11 April 2017

Staples – our friend and our foe!

Created by u07ch, https://www.flickr.com/photos/u07ch/3473612692/sizes/l .  [CC-BY-ND-2.0 (https://creativecommons.org/licenses/by-nd/2.0/)], via flickr

Staples – our friend and our foe!

Who hasn’t used staples?  Pun intended and they are a “staple” of life.
A way to manage our unruly paper collections (for those not completely digital, yet!). Unfortunately, with time, they deteriorate and to irreparable harm to the documents so lovingly attached together using this type of fastener.

I love researching older documents and you often find these documents were sewn together.  Though it can make it awkward to read such a document!  Probably better for not staining or injuring the documents so bound …

A blog post from the Smithsonian Libraries Unbound blog, Saved From Staples: Treating a Metal-Stapled Pamphlet talks about removing staples from a bound pamphlet, and it’s more than just “taking the staple out!”

Staples aren’t the only metal fastener found on archival documents – one sometimes finds paperclips and straight pins, etc.  The Northeast Document Conservation Center helps us appropriately remove such via 7.8 Removal of Damaging Fasteners from Historic Documents.

It’s not too late, even in our personal archives, to handle documents as an archivist would and ensure their longevity.

What other ways of grouping materials have you found harmful to older documents?

What’s the most complex unfastening task you’ve taken on?

Know a good resource about historical methods for binding fastening multi-page paper documents together?  Please share.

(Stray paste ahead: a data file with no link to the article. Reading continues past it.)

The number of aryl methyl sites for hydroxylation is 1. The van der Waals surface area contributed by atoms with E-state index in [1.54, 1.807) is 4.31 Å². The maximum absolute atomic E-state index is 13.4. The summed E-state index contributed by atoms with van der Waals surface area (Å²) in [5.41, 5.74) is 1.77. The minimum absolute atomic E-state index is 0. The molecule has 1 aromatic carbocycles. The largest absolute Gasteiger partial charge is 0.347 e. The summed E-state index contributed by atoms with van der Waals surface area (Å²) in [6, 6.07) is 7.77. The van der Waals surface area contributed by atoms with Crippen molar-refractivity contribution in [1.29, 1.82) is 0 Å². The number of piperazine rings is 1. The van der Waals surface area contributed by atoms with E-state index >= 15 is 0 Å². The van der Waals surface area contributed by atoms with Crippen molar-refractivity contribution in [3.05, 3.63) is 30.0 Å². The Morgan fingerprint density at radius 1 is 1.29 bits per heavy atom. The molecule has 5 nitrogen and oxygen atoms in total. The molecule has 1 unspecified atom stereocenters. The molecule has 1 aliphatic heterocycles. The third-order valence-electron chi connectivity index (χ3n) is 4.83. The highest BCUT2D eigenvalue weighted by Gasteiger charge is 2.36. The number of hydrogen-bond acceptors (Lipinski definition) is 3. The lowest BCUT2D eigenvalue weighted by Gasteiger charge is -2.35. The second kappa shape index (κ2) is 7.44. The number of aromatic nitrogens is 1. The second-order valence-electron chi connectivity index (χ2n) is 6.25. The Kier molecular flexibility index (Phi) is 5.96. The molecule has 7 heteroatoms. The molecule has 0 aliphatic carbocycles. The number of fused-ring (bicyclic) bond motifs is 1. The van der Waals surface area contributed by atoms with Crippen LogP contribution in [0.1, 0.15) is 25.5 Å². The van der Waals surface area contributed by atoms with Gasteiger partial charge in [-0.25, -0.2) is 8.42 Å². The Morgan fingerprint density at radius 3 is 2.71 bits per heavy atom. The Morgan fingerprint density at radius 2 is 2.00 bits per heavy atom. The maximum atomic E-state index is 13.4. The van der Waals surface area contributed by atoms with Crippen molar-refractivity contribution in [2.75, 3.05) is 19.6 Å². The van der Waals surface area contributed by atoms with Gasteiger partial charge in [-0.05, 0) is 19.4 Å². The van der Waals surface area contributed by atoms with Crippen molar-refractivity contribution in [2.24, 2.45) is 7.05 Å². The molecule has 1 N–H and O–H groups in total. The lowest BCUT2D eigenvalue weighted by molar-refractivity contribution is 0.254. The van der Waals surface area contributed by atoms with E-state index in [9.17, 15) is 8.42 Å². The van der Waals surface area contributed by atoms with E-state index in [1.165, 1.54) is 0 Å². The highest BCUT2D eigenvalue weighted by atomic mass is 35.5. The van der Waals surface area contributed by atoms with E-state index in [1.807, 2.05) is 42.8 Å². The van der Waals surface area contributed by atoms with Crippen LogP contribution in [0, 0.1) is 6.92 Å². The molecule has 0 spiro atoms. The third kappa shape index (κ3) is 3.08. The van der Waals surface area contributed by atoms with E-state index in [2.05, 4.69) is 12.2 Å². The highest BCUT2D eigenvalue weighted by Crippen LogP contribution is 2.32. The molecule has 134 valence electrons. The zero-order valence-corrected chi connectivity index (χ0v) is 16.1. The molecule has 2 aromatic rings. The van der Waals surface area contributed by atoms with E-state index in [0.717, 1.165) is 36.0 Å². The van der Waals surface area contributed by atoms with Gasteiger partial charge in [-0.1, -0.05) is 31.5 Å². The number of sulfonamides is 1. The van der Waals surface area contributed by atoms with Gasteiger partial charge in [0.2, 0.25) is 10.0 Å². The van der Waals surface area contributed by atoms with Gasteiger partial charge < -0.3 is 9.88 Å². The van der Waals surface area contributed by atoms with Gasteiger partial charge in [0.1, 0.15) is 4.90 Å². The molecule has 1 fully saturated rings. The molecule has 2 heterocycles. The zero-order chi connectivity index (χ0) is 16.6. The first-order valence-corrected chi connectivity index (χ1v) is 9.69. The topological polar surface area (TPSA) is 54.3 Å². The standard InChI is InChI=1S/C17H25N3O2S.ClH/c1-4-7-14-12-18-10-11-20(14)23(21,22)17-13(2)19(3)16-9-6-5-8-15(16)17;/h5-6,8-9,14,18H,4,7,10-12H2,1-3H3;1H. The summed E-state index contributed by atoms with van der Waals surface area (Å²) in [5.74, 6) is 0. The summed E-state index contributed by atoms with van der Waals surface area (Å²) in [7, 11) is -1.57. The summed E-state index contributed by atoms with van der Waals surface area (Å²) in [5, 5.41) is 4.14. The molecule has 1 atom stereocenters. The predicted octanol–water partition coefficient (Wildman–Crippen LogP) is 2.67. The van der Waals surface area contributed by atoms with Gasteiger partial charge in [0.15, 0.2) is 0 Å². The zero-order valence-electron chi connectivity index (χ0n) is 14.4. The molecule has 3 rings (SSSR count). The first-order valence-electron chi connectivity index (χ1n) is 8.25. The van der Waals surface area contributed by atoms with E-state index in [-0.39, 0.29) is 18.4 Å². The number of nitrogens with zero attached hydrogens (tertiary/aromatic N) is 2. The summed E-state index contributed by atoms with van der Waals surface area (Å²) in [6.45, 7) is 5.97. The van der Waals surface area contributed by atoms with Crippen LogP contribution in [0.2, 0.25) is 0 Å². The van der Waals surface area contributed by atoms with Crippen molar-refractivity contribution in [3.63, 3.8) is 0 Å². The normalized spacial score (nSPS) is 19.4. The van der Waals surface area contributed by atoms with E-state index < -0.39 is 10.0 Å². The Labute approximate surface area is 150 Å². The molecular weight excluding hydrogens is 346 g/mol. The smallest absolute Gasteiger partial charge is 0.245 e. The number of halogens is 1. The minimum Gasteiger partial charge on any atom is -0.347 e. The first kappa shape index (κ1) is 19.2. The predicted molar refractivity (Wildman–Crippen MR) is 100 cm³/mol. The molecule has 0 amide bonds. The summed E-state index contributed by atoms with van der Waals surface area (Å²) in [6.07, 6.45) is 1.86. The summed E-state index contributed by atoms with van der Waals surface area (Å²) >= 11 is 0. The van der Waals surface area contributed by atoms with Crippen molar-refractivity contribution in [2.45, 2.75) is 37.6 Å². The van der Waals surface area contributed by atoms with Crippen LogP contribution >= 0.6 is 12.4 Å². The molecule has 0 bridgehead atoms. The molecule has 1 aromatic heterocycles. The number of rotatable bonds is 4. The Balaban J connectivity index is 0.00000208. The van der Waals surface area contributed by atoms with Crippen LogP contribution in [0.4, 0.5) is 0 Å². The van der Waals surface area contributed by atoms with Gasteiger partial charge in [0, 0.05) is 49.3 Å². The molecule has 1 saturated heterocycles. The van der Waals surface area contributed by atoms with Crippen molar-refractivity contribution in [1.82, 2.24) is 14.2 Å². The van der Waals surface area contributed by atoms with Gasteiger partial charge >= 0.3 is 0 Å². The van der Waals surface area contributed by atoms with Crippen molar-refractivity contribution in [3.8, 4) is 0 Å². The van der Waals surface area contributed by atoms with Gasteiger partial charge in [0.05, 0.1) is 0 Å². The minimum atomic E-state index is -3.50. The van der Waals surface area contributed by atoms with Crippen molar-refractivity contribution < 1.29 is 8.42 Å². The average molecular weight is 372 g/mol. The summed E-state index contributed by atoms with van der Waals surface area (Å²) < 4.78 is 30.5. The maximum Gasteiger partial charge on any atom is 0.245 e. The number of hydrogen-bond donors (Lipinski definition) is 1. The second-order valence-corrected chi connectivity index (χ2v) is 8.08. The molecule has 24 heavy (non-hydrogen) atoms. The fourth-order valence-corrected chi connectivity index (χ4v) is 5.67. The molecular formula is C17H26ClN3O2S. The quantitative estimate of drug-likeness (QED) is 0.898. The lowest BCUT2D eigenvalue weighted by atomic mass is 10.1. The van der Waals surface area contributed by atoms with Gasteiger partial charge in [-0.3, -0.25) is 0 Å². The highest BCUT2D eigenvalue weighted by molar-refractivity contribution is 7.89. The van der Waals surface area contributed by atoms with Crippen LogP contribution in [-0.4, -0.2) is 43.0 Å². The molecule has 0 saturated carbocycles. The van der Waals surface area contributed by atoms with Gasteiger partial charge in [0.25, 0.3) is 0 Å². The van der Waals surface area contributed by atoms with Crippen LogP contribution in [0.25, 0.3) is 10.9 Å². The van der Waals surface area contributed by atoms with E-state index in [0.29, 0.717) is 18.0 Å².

Editor’s Note: Learn more about Staples and Staplers here.

copyright © National Genealogical Society, 3108 Columbia Pike, Suite 300, Arlington, Virginia 22204-4370. http://www.ngsgenealogy.org.
NGS does not imply endorsement of any outside advertiser or other vendors appearing in this blog. Any opinions expressed by guest authors are their own and do not necessarily reflect the view of NGS.
Republication of UpFront articles is permitted and encouraged for non-commercial purposes without express permission from NGS. Please drop us a note telling us where and when you are using the article. Express written permission is required if you wish to republish UpFront articles for commercial purposes. You may send a request for express written permission to [email protected]. All republished articles may not be edited or reworded and must contain the copyright statement found at the bottom of each UpFront article.
Think your friends, colleagues, or fellow genealogy researchers would find this blog post interesting? If so, please let them know that anyone can read past UpFront with NGS posts or subscribe!
Suggestions for topics for future UpFront with NGS posts are always welcome. Please send any suggested topics to [email protected]
Unless indicated otherwise or clearly an NGS Public Relations piece, Upfront with NGS posts are written by Diane L Richard, editor, Upfront with NGS.
Want to learn more about interacting with the blog, please read Hyperlinks, Subscribing and Comments -- How to Interact with Upfront with NGS Blog posts!

Follow NGS via Facebook, Flipboard, Google+, Twitter, YouTube

No comments:

Post a Comment